How JustAnswer Works:
  • Ask an Expert
    Experts are full of valuable knowledge and are ready to help with any question. Credentials confirmed by a Fortune 500 verification firm.
  • Get a Professional Answer
    Via email, text message, or notification as you wait on our site.
    Ask follow up questions if you need to.
  • 100% Satisfaction Guarantee
    Rate the answer you receive.
Ask Dr. Bob Your Own Question
Dr. Bob
Dr. Bob, Medical Doctor
Category: Dermatology
Satisfied Customers: 5270
Experience:  20 Years in Internal Medicine, Neurology and Sports Medicine
61817858
Type Your Dermatology Question Here...
Dr. Bob is online now
A new question is answered every 9 seconds

47 yo wf family hx of melanoma a mole under my bra strap got

Customer Question

47 yo wf family hx of melanoma a mole under my bra strap got irritated and painful pink better now but I wonder should I be more worried about it or the other moles byw I'm going to doc Wednesday
Submitted: 1 year ago.
Category: Dermatology
Expert:  Dr. Bob replied 1 year ago.
Hi there. Do you have a smoking history?
Expert:  Dr. Bob replied 1 year ago.
Also, what is the approximate size of this mole?
Customer: replied 1 year ago.
No smoking. The mole is just smaller than a pencil eraser
Expert:  Dr. Bob replied 1 year ago.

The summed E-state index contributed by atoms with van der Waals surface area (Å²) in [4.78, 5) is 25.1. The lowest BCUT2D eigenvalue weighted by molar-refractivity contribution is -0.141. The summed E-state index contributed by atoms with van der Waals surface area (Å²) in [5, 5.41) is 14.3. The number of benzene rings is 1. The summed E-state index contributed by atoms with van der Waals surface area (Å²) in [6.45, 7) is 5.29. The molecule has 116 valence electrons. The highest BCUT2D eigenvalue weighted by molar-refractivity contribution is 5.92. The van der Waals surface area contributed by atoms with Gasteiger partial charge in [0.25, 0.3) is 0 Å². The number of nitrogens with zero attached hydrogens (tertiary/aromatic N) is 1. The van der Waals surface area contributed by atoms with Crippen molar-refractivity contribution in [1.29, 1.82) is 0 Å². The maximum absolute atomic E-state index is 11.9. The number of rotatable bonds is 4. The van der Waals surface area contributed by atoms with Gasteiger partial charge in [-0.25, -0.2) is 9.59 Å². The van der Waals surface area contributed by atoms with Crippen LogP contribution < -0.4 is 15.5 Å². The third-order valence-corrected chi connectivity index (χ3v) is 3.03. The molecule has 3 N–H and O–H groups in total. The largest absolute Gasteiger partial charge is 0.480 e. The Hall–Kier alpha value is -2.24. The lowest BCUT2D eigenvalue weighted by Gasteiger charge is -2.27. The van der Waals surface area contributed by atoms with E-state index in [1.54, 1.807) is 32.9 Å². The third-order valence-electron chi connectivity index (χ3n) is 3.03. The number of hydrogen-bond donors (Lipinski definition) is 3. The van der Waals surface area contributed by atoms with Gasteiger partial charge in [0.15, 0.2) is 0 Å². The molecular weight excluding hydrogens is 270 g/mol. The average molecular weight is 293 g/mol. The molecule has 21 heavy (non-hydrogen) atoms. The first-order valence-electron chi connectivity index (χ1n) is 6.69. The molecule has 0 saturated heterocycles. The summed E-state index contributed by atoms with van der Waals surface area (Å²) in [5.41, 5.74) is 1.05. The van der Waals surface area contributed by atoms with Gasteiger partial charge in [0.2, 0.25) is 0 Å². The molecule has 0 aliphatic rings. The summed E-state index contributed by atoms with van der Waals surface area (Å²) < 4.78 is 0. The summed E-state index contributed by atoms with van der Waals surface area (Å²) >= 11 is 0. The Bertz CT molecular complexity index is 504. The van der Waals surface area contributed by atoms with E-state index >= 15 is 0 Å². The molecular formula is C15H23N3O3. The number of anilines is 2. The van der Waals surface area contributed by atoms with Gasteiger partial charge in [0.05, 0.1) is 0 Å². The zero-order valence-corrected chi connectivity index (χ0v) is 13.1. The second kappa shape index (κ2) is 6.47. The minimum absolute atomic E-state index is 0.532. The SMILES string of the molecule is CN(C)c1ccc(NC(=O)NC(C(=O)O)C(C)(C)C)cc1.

So the size, color and lack of smoking history would favor something benign. And benign lesions far outnumber malignant ones. When a lesion is cancerous, it is statistically most likely to be BCC (basal cell carcinoma) which invades locally but does not normally metastasize. These can be easily removed or frozen. The danger, of course, would be if the lesion is SCC (squamous cell carcinoma) or melanoma. Your family history would increase your risk of this somewhat. The fact that the lesion has changed (i.e. is now irritating and painful) is also an important factor suggesting at least inflammation if not infiltration. Even when the risk of such a lesion being cancerous is low, it does not make sense to take a chance and ignore it, or wait to have it evaluated. It is always preferential to have a growing or changing skin lesion looked at by a primary care doctor or dermatologist. If there is any doubt, the lesion can be biopsied and the appropriate treatment started right away.